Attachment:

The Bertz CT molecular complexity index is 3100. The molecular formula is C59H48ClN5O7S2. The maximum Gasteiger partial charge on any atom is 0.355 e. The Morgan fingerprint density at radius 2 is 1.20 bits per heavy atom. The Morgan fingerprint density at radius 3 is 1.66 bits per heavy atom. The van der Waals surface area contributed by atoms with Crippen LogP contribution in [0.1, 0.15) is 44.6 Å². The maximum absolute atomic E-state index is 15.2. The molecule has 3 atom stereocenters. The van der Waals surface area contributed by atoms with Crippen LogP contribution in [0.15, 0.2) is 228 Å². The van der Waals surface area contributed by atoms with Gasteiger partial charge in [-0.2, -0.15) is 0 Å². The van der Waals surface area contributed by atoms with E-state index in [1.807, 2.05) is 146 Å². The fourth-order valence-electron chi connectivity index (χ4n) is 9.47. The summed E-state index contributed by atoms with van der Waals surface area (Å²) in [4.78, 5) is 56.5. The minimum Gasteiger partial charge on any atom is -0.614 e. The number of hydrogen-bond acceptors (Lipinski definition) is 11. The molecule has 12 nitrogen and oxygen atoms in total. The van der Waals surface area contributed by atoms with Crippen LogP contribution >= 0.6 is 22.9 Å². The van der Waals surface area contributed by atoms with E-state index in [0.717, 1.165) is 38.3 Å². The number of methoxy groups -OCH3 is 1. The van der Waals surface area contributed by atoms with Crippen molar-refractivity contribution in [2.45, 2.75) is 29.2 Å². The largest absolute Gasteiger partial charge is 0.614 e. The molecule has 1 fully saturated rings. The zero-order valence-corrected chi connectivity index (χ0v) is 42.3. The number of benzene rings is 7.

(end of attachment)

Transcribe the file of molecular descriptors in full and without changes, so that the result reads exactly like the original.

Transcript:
The Bertz CT molecular complexity index is 3100. The molecular formula is C59H48ClN5O7S2. The maximum Gasteiger partial charge on any atom is 0.355 e. The Morgan fingerprint density at radius 2 is 1.20 bits per heavy atom. The Morgan fingerprint density at radius 3 is 1.66 bits per heavy atom. The van der Waals surface area contributed by atoms with Crippen LogP contribution in [0.1, 0.15) is 44.6 Å². The maximum absolute atomic E-state index is 15.2. The molecule has 3 atom stereocenters. The van der Waals surface area contributed by atoms with Crippen LogP contribution in [0.15, 0.2) is 228 Å². The van der Waals surface area contributed by atoms with Gasteiger partial charge in [-0.2, -0.15) is 0 Å². The van der Waals surface area contributed by atoms with E-state index in [1.807, 2.05) is 146 Å². The fourth-order valence-electron chi connectivity index (χ4n) is 9.47. The summed E-state index contributed by atoms with van der Waals surface area (Å²) in [4.78, 5) is 56.5. The minimum Gasteiger partial charge on any atom is -0.614 e. The number of hydrogen-bond acceptors (Lipinski definition) is 11. The molecule has 12 nitrogen and oxygen atoms in total. The van der Waals surface area contributed by atoms with Crippen LogP contribution >= 0.6 is 22.9 Å². The van der Waals surface area contributed by atoms with E-state index in [0.717, 1.165) is 38.3 Å². The number of methoxy groups -OCH3 is 1. The van der Waals surface area contributed by atoms with Crippen molar-refractivity contribution in [2.45, 2.75) is 29.2 Å². The largest absolute Gasteiger partial charge is 0.614 e. The molecule has 1 fully saturated rings. The zero-order valence-corrected chi connectivity index (χ0v) is 42.3. The number of benzene rings is 7.